Home Institution

Providence College

Publication Date

Spring 2013

Program Name

Argentina: Social Movements and Human Rights


The city of Buenos Aires bears a long history of flooding, notable throughout the twentieth century as the city grew and developed into the urban capital it is today. Although the floods are provoked by natural causes such as the location of the city on flat and low land, as well as the obvious meteorological causes of weather patterns and heavy rains, there are many other aggravating circumstances caused by humans and that consequently can be controlled by humans. With the most recent tragic floods at the beginning of April 2013 in the city of Buenos Aires, the questions and disputes over what needs to be done have once again become a central topic of discussion. The April flooding, by instigating the anger and frustration of affected citizens, has put pressure on government officials to respond to the problem, to present and follow through with adequate solutions that will improve the currently precarious situation of the city and its people.

Given the urgency of the problem of flooding in the city, the present research was conducted based off of the following questions: What is the responsibility of the government in the face of the recurring flooding in the city? What has the government been doing or not been doing to address the problem and fulfill its obligations to the people? What are the perspectives and demands of the citizens regarding the propensity of their neighborhoods to flood and the responsibility of the government in improving this situation? And finally, how can flooding be incorporated more adequately and directly into the public policy of the city?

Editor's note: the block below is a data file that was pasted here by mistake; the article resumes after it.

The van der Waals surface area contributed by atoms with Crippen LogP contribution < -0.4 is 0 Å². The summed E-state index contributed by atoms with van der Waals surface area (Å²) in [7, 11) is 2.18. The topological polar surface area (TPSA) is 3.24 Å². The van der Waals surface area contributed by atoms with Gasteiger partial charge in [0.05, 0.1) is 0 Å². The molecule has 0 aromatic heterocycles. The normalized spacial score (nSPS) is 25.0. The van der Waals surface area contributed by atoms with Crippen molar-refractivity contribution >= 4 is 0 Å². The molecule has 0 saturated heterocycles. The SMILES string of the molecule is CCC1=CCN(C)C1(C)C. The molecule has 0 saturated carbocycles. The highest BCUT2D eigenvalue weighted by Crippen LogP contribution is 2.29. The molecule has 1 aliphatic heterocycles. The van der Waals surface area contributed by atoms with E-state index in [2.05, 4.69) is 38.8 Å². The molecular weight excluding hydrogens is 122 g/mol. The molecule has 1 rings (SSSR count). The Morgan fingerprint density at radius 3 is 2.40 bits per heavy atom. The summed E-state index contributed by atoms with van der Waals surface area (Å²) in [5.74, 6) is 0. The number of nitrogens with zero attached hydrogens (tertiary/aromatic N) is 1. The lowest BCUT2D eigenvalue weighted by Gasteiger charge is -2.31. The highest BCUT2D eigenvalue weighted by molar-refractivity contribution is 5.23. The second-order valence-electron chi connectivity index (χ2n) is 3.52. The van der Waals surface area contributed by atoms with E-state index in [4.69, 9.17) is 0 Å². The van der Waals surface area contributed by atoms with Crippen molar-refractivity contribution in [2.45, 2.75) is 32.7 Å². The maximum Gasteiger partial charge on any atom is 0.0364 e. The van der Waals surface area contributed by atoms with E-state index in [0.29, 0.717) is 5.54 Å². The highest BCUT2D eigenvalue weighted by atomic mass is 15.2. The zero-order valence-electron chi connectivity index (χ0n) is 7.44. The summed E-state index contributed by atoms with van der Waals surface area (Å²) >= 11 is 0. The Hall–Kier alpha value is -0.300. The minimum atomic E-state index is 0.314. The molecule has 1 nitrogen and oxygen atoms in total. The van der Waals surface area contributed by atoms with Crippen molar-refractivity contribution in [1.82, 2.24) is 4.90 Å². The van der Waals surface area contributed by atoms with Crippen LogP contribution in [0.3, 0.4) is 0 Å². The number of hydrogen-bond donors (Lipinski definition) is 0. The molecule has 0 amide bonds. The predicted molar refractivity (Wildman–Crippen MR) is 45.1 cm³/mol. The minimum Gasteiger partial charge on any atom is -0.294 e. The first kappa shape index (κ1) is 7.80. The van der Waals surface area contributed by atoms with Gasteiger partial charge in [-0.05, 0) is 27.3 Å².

This qualitative research, all carried out in the city of Buenos Aires, was begun by exploring secondary sources about both the situation of Buenos Aires in the face of the recurring floods and theories about the responsibility of the government given this ongoing risk. The field study component of the research was realized by listening to various actors in the city discuss their viewpoints and concerns regarding the flooding, including: a member of the team which was put together by the government to prepare a master plan for the city and its floods, the director of a community center and the vice-principal of a high school both in one of the most affected neighborhoods, and a group of neighbors and specialists gathered in a meeting to discuss the recent floods in the context of the perpetual problem in the city.

This research suggests that due to the recurrent and grave nature of the flooding in the city of Buenos Aires, this question needs to be directly addressed in the public policy of the city. The government has a responsibility to listen to the concerns of the people who suffer from the ongoing and severe nature of this problem, and then to act appropriately to address and solve this issue. Even though flooding is not a permanent condition- or something that is always happening- the risk of flooding is always present, and this is enough to argue for the incorporation of the topic into the public policy of the city. Furthermore, the policies need to be long-term and carried out continuously by the government as a whole, independent of whichever political group is in office. Due to the grave consequences flooding has for the city of Buenos Aires and the recurring nature of the problem, the government needs to take seriously and carry out its responsibility to address and to solve this issue.


Infrastructure | Policy Design, Analysis, and Evaluation | Social Influence and Political Communication



Article Location